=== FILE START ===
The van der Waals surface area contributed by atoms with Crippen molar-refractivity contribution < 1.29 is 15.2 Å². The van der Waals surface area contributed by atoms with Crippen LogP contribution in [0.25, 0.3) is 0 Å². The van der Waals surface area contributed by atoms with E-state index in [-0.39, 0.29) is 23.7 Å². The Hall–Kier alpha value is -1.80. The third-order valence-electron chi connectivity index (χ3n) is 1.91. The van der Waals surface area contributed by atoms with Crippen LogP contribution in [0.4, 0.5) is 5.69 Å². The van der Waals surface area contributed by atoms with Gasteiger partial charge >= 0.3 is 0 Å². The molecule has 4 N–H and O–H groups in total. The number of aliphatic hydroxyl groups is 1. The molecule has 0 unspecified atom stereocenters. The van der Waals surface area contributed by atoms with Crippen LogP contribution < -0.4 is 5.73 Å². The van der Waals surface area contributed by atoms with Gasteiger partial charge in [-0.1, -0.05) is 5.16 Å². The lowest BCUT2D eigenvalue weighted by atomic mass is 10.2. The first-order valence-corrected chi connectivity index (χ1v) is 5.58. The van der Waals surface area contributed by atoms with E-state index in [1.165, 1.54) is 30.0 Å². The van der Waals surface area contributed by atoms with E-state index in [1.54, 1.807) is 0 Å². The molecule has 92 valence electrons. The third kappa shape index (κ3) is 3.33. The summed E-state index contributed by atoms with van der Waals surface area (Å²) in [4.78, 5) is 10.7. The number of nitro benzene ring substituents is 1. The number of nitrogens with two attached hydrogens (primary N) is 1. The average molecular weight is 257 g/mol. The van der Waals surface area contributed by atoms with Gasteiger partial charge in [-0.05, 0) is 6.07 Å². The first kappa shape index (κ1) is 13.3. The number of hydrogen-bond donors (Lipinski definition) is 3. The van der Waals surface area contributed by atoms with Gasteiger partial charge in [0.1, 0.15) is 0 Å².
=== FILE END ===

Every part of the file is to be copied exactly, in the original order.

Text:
The van der Waals surface area contributed by atoms with Crippen molar-refractivity contribution < 1.29 is 15.2 Å². The van der Waals surface area contributed by atoms with Crippen LogP contribution in [0.25, 0.3) is 0 Å². The van der Waals surface area contributed by atoms with E-state index in [-0.39, 0.29) is 23.7 Å². The Hall–Kier alpha value is -1.80. The third-order valence-electron chi connectivity index (χ3n) is 1.91. The van der Waals surface area contributed by atoms with Crippen LogP contribution in [0.4, 0.5) is 5.69 Å². The van der Waals surface area contributed by atoms with Gasteiger partial charge >= 0.3 is 0 Å². The molecule has 4 N–H and O–H groups in total. The number of aliphatic hydroxyl groups is 1. The molecule has 0 unspecified atom stereocenters. The van der Waals surface area contributed by atoms with Crippen LogP contribution < -0.4 is 5.73 Å². The van der Waals surface area contributed by atoms with Gasteiger partial charge in [-0.1, -0.05) is 5.16 Å². The lowest BCUT2D eigenvalue weighted by atomic mass is 10.2. The first-order valence-corrected chi connectivity index (χ1v) is 5.58. The van der Waals surface area contributed by atoms with E-state index in [1.165, 1.54) is 30.0 Å². The van der Waals surface area contributed by atoms with E-state index in [1.54, 1.807) is 0 Å². The molecule has 92 valence electrons. The third kappa shape index (κ3) is 3.33. The summed E-state index contributed by atoms with van der Waals surface area (Å²) in [4.78, 5) is 10.7. The number of nitro benzene ring substituents is 1. The number of nitrogens with two attached hydrogens (primary N) is 1. The average molecular weight is 257 g/mol. The van der Waals surface area contributed by atoms with Gasteiger partial charge in [-0.05, 0) is 6.07 Å². The first kappa shape index (κ1) is 13.3. The number of hydrogen-bond donors (Lipinski definition) is 3. The van der Waals surface area contributed by atoms with Gasteiger partial charge in [0.1, 0.15) is 0 Å².